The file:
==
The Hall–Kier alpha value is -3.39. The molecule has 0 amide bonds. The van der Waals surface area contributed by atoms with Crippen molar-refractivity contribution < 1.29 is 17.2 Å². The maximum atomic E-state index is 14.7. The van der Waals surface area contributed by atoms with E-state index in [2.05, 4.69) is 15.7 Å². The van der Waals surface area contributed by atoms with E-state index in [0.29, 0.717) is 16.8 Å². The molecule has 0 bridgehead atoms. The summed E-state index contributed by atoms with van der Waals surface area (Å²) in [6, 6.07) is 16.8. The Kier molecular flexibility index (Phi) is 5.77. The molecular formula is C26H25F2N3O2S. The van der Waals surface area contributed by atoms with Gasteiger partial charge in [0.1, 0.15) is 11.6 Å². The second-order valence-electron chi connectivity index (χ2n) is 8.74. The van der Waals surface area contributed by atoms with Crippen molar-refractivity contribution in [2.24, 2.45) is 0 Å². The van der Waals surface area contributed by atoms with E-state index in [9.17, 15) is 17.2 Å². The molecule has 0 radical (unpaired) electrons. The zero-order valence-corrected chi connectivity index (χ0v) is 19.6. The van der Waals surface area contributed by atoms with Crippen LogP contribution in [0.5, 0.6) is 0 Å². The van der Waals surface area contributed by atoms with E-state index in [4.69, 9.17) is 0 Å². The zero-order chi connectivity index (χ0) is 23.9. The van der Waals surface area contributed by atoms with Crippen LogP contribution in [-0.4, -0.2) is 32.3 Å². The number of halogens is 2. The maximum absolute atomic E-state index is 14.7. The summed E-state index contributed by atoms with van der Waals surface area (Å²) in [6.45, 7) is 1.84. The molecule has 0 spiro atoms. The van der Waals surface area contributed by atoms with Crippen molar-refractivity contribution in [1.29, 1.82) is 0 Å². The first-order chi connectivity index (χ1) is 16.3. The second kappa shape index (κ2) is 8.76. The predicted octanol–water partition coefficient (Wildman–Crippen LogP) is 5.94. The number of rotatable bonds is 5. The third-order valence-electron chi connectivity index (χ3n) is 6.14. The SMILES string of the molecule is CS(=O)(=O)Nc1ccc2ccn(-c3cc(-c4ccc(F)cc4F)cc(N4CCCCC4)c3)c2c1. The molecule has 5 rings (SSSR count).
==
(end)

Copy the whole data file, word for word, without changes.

The Hall–Kier alpha value is -3.39. The molecule has 0 amide bonds. The van der Waals surface area contributed by atoms with Crippen molar-refractivity contribution < 1.29 is 17.2 Å². The maximum atomic E-state index is 14.7. The van der Waals surface area contributed by atoms with E-state index in [2.05, 4.69) is 15.7 Å². The van der Waals surface area contributed by atoms with E-state index in [0.29, 0.717) is 16.8 Å². The molecule has 0 bridgehead atoms. The summed E-state index contributed by atoms with van der Waals surface area (Å²) in [6, 6.07) is 16.8. The Kier molecular flexibility index (Phi) is 5.77. The molecular formula is C26H25F2N3O2S. The van der Waals surface area contributed by atoms with Gasteiger partial charge in [0.1, 0.15) is 11.6 Å². The second-order valence-electron chi connectivity index (χ2n) is 8.74. The van der Waals surface area contributed by atoms with Crippen molar-refractivity contribution in [2.24, 2.45) is 0 Å². The van der Waals surface area contributed by atoms with E-state index in [9.17, 15) is 17.2 Å². The molecule has 0 radical (unpaired) electrons. The zero-order valence-corrected chi connectivity index (χ0v) is 19.6. The van der Waals surface area contributed by atoms with Crippen LogP contribution in [0.5, 0.6) is 0 Å². The van der Waals surface area contributed by atoms with E-state index in [4.69, 9.17) is 0 Å². The zero-order chi connectivity index (χ0) is 23.9. The van der Waals surface area contributed by atoms with Crippen LogP contribution in [-0.4, -0.2) is 32.3 Å². The number of halogens is 2. The maximum absolute atomic E-state index is 14.7. The summed E-state index contributed by atoms with van der Waals surface area (Å²) in [6.45, 7) is 1.84. The molecule has 0 spiro atoms. The van der Waals surface area contributed by atoms with Crippen molar-refractivity contribution in [1.29, 1.82) is 0 Å². The first-order chi connectivity index (χ1) is 16.3. The second kappa shape index (κ2) is 8.76. The predicted octanol–water partition coefficient (Wildman–Crippen LogP) is 5.94. The number of rotatable bonds is 5. The third-order valence-electron chi connectivity index (χ3n) is 6.14. The SMILES string of the molecule is CS(=O)(=O)Nc1ccc2ccn(-c3cc(-c4ccc(F)cc4F)cc(N4CCCCC4)c3)c2c1. The molecule has 5 rings (SSSR count).